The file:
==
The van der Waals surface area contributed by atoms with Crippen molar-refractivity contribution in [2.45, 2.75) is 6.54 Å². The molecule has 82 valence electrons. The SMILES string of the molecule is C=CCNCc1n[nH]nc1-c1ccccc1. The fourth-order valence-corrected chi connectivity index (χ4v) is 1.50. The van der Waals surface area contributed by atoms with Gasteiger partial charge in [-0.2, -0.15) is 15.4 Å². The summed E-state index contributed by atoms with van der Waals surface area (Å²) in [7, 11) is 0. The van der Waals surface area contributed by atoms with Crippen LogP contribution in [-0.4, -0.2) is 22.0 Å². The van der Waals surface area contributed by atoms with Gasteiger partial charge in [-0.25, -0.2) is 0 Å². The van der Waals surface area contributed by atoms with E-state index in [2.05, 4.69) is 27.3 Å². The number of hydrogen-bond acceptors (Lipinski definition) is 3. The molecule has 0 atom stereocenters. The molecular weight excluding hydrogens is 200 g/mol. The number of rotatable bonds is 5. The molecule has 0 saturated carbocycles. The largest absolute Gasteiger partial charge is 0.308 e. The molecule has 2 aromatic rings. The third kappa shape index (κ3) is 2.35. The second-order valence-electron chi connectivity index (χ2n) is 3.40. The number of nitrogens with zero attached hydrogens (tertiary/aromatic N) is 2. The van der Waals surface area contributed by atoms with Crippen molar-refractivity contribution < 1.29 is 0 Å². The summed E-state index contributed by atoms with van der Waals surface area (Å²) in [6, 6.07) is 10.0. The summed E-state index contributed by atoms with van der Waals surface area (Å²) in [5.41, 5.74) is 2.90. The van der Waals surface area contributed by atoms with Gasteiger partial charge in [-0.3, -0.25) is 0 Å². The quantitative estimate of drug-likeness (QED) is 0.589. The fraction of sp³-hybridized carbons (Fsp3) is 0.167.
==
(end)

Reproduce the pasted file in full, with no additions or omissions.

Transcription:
The van der Waals surface area contributed by atoms with Crippen molar-refractivity contribution in [2.45, 2.75) is 6.54 Å². The molecule has 82 valence electrons. The SMILES string of the molecule is C=CCNCc1n[nH]nc1-c1ccccc1. The fourth-order valence-corrected chi connectivity index (χ4v) is 1.50. The van der Waals surface area contributed by atoms with Gasteiger partial charge in [-0.2, -0.15) is 15.4 Å². The summed E-state index contributed by atoms with van der Waals surface area (Å²) in [7, 11) is 0. The van der Waals surface area contributed by atoms with Crippen LogP contribution in [-0.4, -0.2) is 22.0 Å². The van der Waals surface area contributed by atoms with Gasteiger partial charge in [-0.25, -0.2) is 0 Å². The van der Waals surface area contributed by atoms with E-state index in [2.05, 4.69) is 27.3 Å². The number of hydrogen-bond acceptors (Lipinski definition) is 3. The molecule has 0 atom stereocenters. The molecular weight excluding hydrogens is 200 g/mol. The number of rotatable bonds is 5. The molecule has 0 saturated carbocycles. The largest absolute Gasteiger partial charge is 0.308 e. The molecule has 2 aromatic rings. The third kappa shape index (κ3) is 2.35. The second-order valence-electron chi connectivity index (χ2n) is 3.40. The number of nitrogens with zero attached hydrogens (tertiary/aromatic N) is 2. The van der Waals surface area contributed by atoms with Crippen molar-refractivity contribution < 1.29 is 0 Å². The summed E-state index contributed by atoms with van der Waals surface area (Å²) in [6, 6.07) is 10.0. The summed E-state index contributed by atoms with van der Waals surface area (Å²) in [5.41, 5.74) is 2.90. The van der Waals surface area contributed by atoms with Gasteiger partial charge in [-0.3, -0.25) is 0 Å². The quantitative estimate of drug-likeness (QED) is 0.589. The fraction of sp³-hybridized carbons (Fsp3) is 0.167.